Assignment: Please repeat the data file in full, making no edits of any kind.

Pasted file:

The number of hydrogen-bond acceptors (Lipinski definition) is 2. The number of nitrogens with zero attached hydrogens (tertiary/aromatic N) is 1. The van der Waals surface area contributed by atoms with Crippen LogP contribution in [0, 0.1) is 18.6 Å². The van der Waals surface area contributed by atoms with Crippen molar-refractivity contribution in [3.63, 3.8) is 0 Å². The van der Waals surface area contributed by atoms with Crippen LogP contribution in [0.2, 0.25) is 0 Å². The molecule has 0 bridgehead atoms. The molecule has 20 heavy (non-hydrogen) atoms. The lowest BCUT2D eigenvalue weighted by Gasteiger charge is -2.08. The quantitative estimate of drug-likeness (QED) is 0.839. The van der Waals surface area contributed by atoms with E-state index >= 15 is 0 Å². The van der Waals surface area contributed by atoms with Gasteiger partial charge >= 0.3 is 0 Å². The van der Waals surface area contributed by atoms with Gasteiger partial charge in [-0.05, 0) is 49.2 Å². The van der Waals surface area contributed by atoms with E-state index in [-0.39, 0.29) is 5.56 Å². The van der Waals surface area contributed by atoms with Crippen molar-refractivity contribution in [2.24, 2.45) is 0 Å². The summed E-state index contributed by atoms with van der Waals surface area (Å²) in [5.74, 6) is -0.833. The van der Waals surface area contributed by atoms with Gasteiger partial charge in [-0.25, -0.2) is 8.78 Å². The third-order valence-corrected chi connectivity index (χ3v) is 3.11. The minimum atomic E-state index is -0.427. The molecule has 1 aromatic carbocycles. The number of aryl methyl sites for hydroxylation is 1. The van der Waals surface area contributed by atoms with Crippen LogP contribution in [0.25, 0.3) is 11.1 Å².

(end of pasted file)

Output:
The number of hydrogen-bond acceptors (Lipinski definition) is 2. The number of nitrogens with zero attached hydrogens (tertiary/aromatic N) is 1. The van der Waals surface area contributed by atoms with Crippen LogP contribution in [0, 0.1) is 18.6 Å². The van der Waals surface area contributed by atoms with Crippen molar-refractivity contribution in [3.63, 3.8) is 0 Å². The van der Waals surface area contributed by atoms with Crippen LogP contribution in [0.2, 0.25) is 0 Å². The molecule has 0 bridgehead atoms. The molecule has 20 heavy (non-hydrogen) atoms. The lowest BCUT2D eigenvalue weighted by Gasteiger charge is -2.08. The quantitative estimate of drug-likeness (QED) is 0.839. The van der Waals surface area contributed by atoms with E-state index >= 15 is 0 Å². The van der Waals surface area contributed by atoms with Gasteiger partial charge >= 0.3 is 0 Å². The van der Waals surface area contributed by atoms with Gasteiger partial charge in [-0.05, 0) is 49.2 Å². The van der Waals surface area contributed by atoms with E-state index in [-0.39, 0.29) is 5.56 Å². The van der Waals surface area contributed by atoms with Crippen molar-refractivity contribution in [2.24, 2.45) is 0 Å². The summed E-state index contributed by atoms with van der Waals surface area (Å²) in [5.74, 6) is -0.833. The van der Waals surface area contributed by atoms with Gasteiger partial charge in [-0.25, -0.2) is 8.78 Å². The third-order valence-corrected chi connectivity index (χ3v) is 3.11. The minimum atomic E-state index is -0.427. The molecule has 1 aromatic carbocycles. The number of aryl methyl sites for hydroxylation is 1. The van der Waals surface area contributed by atoms with Crippen LogP contribution in [0.25, 0.3) is 11.1 Å².